|Rand's big four.|
But the manipulation of language is not Rand’s province and it is not her purpose, so to roast Rand for being a just a “good” writer and not some reinventor of language is to severely underestimate her influence. It's probably unfortunate that she’s not a literary savant, but there are lots of literary savants who write beautifully and never say anything worth saying. No one can deny that Rand, for better or worse, has a point to make. And I think that carves a place for her in the canon.
Rand is also criticized for the (sometimes violent, irresponsible, insanity-inducing) romances in her books. What does The Fountainhead rape scene say about women, and what does the extramarital affair between Dagny Taggart and Hank Rearden in Atlas Shrugged say about Rand's morals? I think it's beside the point. What Rand did was combine her serious political treatise with the sassy, saucy elements of paperback novel. Does that dilute her political purpose, or make it less legitimate? I’m not sure. But I do know it makes her books easier to read, jucier, more fun. And with thousands of pages to get through, its not unwise to toss your readers a sex scene to keep them plowing through.
|You think Sawyer was in it for the "Objectivism?"|
|Rand: warm and fuzzy.|
Importantly, the dichotomy Rand draws was never between the rich and the poor; this is a common misconception perpetuated by reliance on sound bites and stereotypes of Rand's work. Most of Rand's heroes are either poor, or started out that way; it's her villains who are the entitled upper class. Instead, the line Rand draws is between the working and the idle, the principled and the unprincipled. Her heroes are extremely ethical, but they adhere to their own, internal sense of ethics – they are unwavering in their tenacity and their stubbornness and their insistence on doing only that which they can stand by proudly. And her point, I think, is that you can be deeply moral and deeply ethical and deeply responsible and do it for yourself and your own pride and self-worth and not for anybody else's gratitude. Rand famously decries altruism, which is largely responsible for her misjudged reputation. But she doesn’t hate altruism because she thinks you should be a jerkwad to other people; she just thinks you should be a good person for yourself -- because it's the right thing to do, because you can be proud of it -- not for someone else’s sake.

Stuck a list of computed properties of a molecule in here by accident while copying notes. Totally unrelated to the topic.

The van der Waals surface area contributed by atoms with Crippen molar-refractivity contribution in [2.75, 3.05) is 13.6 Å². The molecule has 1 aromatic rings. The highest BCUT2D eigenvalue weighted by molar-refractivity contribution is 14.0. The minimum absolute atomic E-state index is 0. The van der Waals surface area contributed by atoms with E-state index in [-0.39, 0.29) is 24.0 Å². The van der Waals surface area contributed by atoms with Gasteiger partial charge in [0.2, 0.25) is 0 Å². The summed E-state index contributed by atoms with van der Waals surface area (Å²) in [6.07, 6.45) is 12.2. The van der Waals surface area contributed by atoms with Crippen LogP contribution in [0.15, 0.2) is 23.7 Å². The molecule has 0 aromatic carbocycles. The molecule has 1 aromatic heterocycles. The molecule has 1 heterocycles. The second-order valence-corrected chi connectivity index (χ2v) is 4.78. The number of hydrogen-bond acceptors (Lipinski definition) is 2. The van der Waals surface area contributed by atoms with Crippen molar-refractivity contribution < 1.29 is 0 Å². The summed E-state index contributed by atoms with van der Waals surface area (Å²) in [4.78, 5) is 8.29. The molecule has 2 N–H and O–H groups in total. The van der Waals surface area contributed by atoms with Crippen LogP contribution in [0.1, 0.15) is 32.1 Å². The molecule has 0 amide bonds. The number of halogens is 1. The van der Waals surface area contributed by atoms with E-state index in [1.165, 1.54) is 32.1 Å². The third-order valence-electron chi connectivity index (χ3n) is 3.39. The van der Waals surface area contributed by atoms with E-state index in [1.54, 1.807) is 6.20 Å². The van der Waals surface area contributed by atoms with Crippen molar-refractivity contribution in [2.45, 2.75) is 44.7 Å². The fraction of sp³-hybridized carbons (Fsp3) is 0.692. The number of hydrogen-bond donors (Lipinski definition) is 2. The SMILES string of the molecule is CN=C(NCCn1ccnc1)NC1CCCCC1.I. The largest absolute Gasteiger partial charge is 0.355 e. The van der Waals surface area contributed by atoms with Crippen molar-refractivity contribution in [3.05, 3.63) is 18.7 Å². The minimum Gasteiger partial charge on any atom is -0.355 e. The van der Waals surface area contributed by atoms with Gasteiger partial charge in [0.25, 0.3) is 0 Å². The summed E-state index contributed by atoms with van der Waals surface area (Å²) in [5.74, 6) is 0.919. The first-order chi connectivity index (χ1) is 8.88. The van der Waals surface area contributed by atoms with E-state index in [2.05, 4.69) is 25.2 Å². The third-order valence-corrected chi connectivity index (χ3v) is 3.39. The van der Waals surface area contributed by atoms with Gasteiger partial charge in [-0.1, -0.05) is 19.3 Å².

|The truly terrible film version of The Fountainhead|
The more I read about Rand on the internet, the less I understand how everyone misses that part. Much more than swearing “I’ll never give you anything,” Roark is swearing “I’ll never ask you for anything that I haven’t earned." How can Rand's critics focus only on the “won’t give” and not on the “haven’t earned” part? Rand’s world promises you everything if you're just willing to try, to strive, to put in the effort; yet some people revile her because her world doesn't give them anything for free. So, to the people who say Rand is selfish, she would say, you are lazy. You could have all the world if you worked for it.